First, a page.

Why Blockchain Is Real And Bitcoin Is A Mirage

Why Blockchain Is Real And Bitcoin Is A Mirage

Why Blockchain Is Real And Bitcoin Is A Mirage {{article.article.images.featured.caption}} Opinions expressed by Forbes Contributors are their own. The author is a Forbes contributor. The opinions expressed are those of the writer. This story appears in the {{article.article.magazine.pretty_date}} issue of {{article.article.magazine.pubName}}. Subscribe In less than a decade, bitcoin has gone from being an obscure curiosity to a household name. Its value has risen -- with ups and downs -- from almost nothing to $16,000 at the time of writing. Bitcoins rise is spectacular. Its price is up almost thirtyfold in the past two years. Currently, the value of Bitcoin in circulation is more than US$170 billion, greater than the market capitalization of McDonalds. This is remarkable because unlike McDonalds, which has stores in almost every corner of the world, Bitcoin as a virtual currency is hardly even transacted in the real world. The rise in Bitcoins value reflects speculation about its future value: This digital currency will have long-term value as long as it is accepted as a medium of exchange and a store of value. The greater its acceptance, the more it will be worth. However, it is difficult for Bitcoin to be accepted as real money. Therefore, the high volatility of its value largely reflects changes in the perceived degree of acceptance. By design, there are inherent weaknesses that prevent Bitcoin from becoming real money. For it to be real money, Bitcoin must be a viable and stable store of value. It is a poor store of value because of its extreme volatility. Bitcoins price is characterized by wild swings, both up and down, with the potential to move more than 20% in a single day. This volatility is almost by construction because Bitcoins supply is relatively fixed Continue reading >>

Bitcoin In Bigquery: Blockchain Analytics On Public Data

Bitcoin In Bigquery: Blockchain Analytics On Public Data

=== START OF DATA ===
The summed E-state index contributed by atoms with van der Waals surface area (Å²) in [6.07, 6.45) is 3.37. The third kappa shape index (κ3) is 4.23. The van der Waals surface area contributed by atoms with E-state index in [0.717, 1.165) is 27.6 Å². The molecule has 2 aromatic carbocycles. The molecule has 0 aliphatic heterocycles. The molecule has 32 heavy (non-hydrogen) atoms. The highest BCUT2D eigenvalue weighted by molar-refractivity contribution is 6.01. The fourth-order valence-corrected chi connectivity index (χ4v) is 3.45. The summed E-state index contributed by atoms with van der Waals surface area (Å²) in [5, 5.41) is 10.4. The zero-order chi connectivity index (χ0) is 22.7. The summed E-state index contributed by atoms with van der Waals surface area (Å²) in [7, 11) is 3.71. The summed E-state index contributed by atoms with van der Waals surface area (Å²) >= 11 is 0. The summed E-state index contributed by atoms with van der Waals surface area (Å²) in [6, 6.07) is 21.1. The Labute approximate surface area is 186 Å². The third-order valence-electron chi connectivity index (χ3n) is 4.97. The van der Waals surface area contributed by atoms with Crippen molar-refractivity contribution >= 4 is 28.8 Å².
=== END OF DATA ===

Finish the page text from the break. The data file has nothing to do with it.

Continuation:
Google Cloud Big Data and Machine Learning Blog Innovation in data processing and machine learning technology Bitcoin in BigQuery: blockchain analytics on public data By Allen Day, Cloud Developer Advocate and Colin Bookman, Cloud Customer Engineer Cryptocurrencies have captured the imagination of technologists, financiers, and economists. Perhaps even more intriguing are the long-term, diverse applications of the blockchain. By increasing transparency of cryptocurrency systems, the contained data becomes more accessible and useful. The Bitcoin blockchain data are now available for exploration with BigQuery. All historical data are in the bigquery-public-data:bitcoin_blockchain dataset, which updates every 10 minutes. We hope that by making the data more transparent, users of the data can gain a deeper understanding of how cryptocurrency systems function and how they might best be used for the benefit of society. Below, we show a number of interesting queries and visualizations based on the Bitcoin dataset. Our analyses focus on two popular topics: transaction visualization (first goods purchase) Bitcoin network properties provide a basis for fundamental valuation of the network. For example, the total number of Bitcoins sent per day and the total number of Bitcoin recipients per day indicate economic activity on-network, and are related to Bitcoins value per Metcalfes Law , the conjecture that the value of a network is proportional to the square of the number of users. This interactive chart shows the number of Bitcoins transacted per day across the network over time: This interactive chart shows the number of recipient addresses per day over time: See below for a valuation metric developed from first principles for blockchain networks, the Network Value to Transactio